One day last week, when I was at work, Toney mentioned that she’d “burned the hell” out of some quesadillas in the oven. I guess she put them in, got preoccupied with a phone call, and everything spiraled downward from there. By the time the smoke alarms started chirpin’, the only thing left was three black, smoldering discs.
I remember her telling me this, but didn’t give it much thought at the time. It was more of an exasperated, informational kind of thing. But on Saturday it all came flooding back…
My employer gave us a frozen turkey during the run-up to Christmas. But since we’d already bought one, we stuck the work-turkey in the basement freezer. And on Saturday Toney decided she was gonna cook it. In fact, she’d planned ahead and moved the basketball o’ meat from the deep freeze to the fridge, several days in advance. You know, for thawing purposes.
On Saturday morning she turned on the oven to pre-heat, and the house filled with a horrible stink. Then the smoke alarms started going off again. WTS? I came running, to see what was going on, and the main floor of our house was all smoked-up. Good god! I almost needed a miner’s helmet to navigate through the darkness.
“I cleaned the oven after those quesadillas, but I guess I didn’t do a very good job?” Toney said, while throwing open windows all around the place.
“Something’s on fire in there!” I shouted. It was true. Inside the oven was a six-inch flame, burning with great vigor and showing no signs of weakening.
“What is that, a cheese fire?” I wondered. “Should we just let it burn itself out, or what? I didn’t even know cheese was flammable?!”
We stood in the smoky kitchen, staring at the eternal flame through the window on the front of our stove door. And at one point I saw the flames leap to something nearby, possibly a slice of green pepper.
“You say you cleaned that oven?” I said. “There are vegetables in there!” This was followed by no reply whatsoever.
And did you know that green peppers don’t burn nearly as long as cheese does? Until Saturday, I didn’t either.
It was unbelievable. You should’ve seen our house! The place was full of smoke, and the boys were holding napkins up to their noses, and engaging in exaggerated coughing jags. Andy even puked by the front door. But he’s a puker-dog, so it’s unclear if that had anything to do with the oven fiasco.
The fire eventually stopped burning, and Toney announced she was going to engage the self-cleaning function of the oven. I asked how long that takes, and she said four hours.
“So it’s pizza for dinner, instead of turkey?” I said.
“I don’t think anyone will shed a tear,” she answered.
Toney punched a few beeping buttons on the stove, and the display read: CLEANING. Then the thing got impossibly hot. The amount of heat rolling off that box was scary, like a smelting furnace, or something. Sweet sainted mother of an alcoholic glass blower…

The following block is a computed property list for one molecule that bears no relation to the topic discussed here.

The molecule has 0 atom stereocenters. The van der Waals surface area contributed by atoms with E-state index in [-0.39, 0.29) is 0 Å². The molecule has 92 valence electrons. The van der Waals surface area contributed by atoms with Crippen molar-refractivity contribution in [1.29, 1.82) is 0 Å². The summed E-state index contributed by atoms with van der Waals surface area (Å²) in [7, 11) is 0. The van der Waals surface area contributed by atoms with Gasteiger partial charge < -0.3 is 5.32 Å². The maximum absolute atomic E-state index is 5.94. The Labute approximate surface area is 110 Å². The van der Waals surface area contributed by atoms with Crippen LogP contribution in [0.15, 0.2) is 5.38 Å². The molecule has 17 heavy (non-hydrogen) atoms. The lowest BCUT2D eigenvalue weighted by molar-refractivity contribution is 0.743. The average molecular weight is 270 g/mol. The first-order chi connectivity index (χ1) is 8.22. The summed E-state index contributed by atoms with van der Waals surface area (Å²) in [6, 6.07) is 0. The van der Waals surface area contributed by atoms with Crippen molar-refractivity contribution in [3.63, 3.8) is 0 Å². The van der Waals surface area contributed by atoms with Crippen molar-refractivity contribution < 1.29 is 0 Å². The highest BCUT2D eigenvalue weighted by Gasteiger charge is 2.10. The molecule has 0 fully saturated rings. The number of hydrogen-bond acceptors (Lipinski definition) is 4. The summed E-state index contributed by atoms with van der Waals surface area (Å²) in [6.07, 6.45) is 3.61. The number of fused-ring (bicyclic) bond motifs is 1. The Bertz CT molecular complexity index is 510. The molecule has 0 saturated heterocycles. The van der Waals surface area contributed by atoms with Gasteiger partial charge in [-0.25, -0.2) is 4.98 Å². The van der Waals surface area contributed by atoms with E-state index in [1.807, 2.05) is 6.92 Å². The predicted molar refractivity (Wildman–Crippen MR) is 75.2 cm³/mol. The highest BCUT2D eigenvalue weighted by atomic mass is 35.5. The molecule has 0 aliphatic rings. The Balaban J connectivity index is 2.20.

And the funk! It transformed several times throughout the process, and changed flavor (or whatever). But all were fairly disgusting. Near the end it smelled almost metallic, like a Translucent bowel movement.
It was horrible, and amazing. I think there was nuclear fusion happening inside our oven, and when it was over there was nothing but a post-apocalyptic landscape in there. It was like the Road Warrior inside that bitch.
Do you have any kitchen horror stories to tell? You know… fires, explosions, floods, decapitations, etc.? If so, tell us about it in the comments.
And I’ll see you guys again tomorrow.
Have a great day!
Hot knives are a way of smoking hash: Roll your hash into BB sized balls, then heat your knives up on a burner. Touch the “hot knives” to the rolled up balls of hash and they burn. You inhale the smoke. It’s possibly the most inconvenient way to do smoke drugs, but some people have yet to discover lighters and bongs.
Hydro is electricity. I think it’s one of those regional expressions. Likely comes from back in the day when all electricity in my area was generated at Niagara Falls.
I had just started dating my boyfriend, November of 2007. On Fridays, he would come over in his pj’s and we would cozy up on the couch and watch movies, drink beer, and relax. One night, I decided I would light the fire place to make the cozy night even more cozy. So I threw in some logs, turned on the gas and lit it up. After a few minutes, black smoke was pouring into my parents living room. My brother was laughing…pointing and laughing…practically rolling on the floor like he’d never laughed in his life. I was yelling “What happened?!” through thick clouds of smoke. My boyfriend was too laughing, and I’m spazzing. In a panic, I called my dad who was out on the town with the mom, and him being very overprotective of his beautiful house screamed ‘DID YOU OPEN THE FLU?!?!?!?!?!’ Nope, sure didn’t.
I’m happy to say that I am still with my boyfriend, despite my blonde roots.
my mother-in-law once reportedly accidentally turned the stove on clean mode whilst cooking the thanksgiving turkey – they said that sucker burned up to a magnificent crispy little black ball & filled the house with smoke for four hours as they shuffled around helpless to the powers of the automatic door lock and ended up getting some kind of pizza or something – my only questions to this story were:
– why the hell didn’t you just unplug the sumbitch (electric stove) and
– what kind of pizza place is open on thanksgiving?
@ Chuck in Belpre
I use the coffee grounds in my garden (with egg shells). However, if I can’t get to the garden (due to snow), the grounds can pile up. I dry them to keep them from molding.